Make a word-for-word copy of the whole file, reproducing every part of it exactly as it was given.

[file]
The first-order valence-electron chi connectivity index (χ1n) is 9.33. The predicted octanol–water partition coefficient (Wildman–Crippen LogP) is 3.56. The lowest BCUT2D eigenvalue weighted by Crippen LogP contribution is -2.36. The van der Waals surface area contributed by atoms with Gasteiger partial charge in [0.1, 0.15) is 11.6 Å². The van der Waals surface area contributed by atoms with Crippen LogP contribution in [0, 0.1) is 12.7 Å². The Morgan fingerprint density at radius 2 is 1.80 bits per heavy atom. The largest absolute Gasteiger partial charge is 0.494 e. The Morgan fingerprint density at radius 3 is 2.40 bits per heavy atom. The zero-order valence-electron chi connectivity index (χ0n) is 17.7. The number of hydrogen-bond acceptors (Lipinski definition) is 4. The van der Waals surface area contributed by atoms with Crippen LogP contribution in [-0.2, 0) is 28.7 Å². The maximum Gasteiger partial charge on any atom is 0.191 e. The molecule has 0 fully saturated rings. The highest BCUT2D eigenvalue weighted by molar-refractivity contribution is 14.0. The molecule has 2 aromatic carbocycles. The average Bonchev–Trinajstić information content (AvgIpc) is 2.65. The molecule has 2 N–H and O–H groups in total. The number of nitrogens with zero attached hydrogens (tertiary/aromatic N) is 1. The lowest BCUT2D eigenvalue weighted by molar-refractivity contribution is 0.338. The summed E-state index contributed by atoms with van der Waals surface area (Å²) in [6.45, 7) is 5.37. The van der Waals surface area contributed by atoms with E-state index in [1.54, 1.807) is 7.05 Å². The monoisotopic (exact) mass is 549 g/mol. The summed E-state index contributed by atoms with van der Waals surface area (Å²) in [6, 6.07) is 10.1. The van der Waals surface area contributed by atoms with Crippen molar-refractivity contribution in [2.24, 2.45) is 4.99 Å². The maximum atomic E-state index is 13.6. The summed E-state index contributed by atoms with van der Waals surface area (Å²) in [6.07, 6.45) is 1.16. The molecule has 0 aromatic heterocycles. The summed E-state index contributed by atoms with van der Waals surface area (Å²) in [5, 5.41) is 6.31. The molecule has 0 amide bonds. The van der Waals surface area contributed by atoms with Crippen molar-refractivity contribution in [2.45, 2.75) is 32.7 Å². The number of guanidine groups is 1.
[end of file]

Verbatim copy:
The first-order valence-electron chi connectivity index (χ1n) is 9.33. The predicted octanol–water partition coefficient (Wildman–Crippen LogP) is 3.56. The lowest BCUT2D eigenvalue weighted by Crippen LogP contribution is -2.36. The van der Waals surface area contributed by atoms with Gasteiger partial charge in [0.1, 0.15) is 11.6 Å². The van der Waals surface area contributed by atoms with Crippen LogP contribution in [0, 0.1) is 12.7 Å². The Morgan fingerprint density at radius 2 is 1.80 bits per heavy atom. The largest absolute Gasteiger partial charge is 0.494 e. The Morgan fingerprint density at radius 3 is 2.40 bits per heavy atom. The zero-order valence-electron chi connectivity index (χ0n) is 17.7. The number of hydrogen-bond acceptors (Lipinski definition) is 4. The van der Waals surface area contributed by atoms with Crippen LogP contribution in [-0.2, 0) is 28.7 Å². The maximum Gasteiger partial charge on any atom is 0.191 e. The molecule has 0 fully saturated rings. The highest BCUT2D eigenvalue weighted by molar-refractivity contribution is 14.0. The molecule has 2 aromatic carbocycles. The average Bonchev–Trinajstić information content (AvgIpc) is 2.65. The molecule has 2 N–H and O–H groups in total. The number of nitrogens with zero attached hydrogens (tertiary/aromatic N) is 1. The lowest BCUT2D eigenvalue weighted by molar-refractivity contribution is 0.338. The summed E-state index contributed by atoms with van der Waals surface area (Å²) in [6.45, 7) is 5.37. The van der Waals surface area contributed by atoms with E-state index in [1.54, 1.807) is 7.05 Å². The monoisotopic (exact) mass is 549 g/mol. The summed E-state index contributed by atoms with van der Waals surface area (Å²) in [6, 6.07) is 10.1. The van der Waals surface area contributed by atoms with Crippen molar-refractivity contribution in [2.24, 2.45) is 4.99 Å². The maximum atomic E-state index is 13.6. The summed E-state index contributed by atoms with van der Waals surface area (Å²) in [6.07, 6.45) is 1.16. The molecule has 0 aromatic heterocycles. The summed E-state index contributed by atoms with van der Waals surface area (Å²) in [5, 5.41) is 6.31. The molecule has 0 amide bonds. The van der Waals surface area contributed by atoms with Crippen molar-refractivity contribution in [2.45, 2.75) is 32.7 Å². The number of guanidine groups is 1.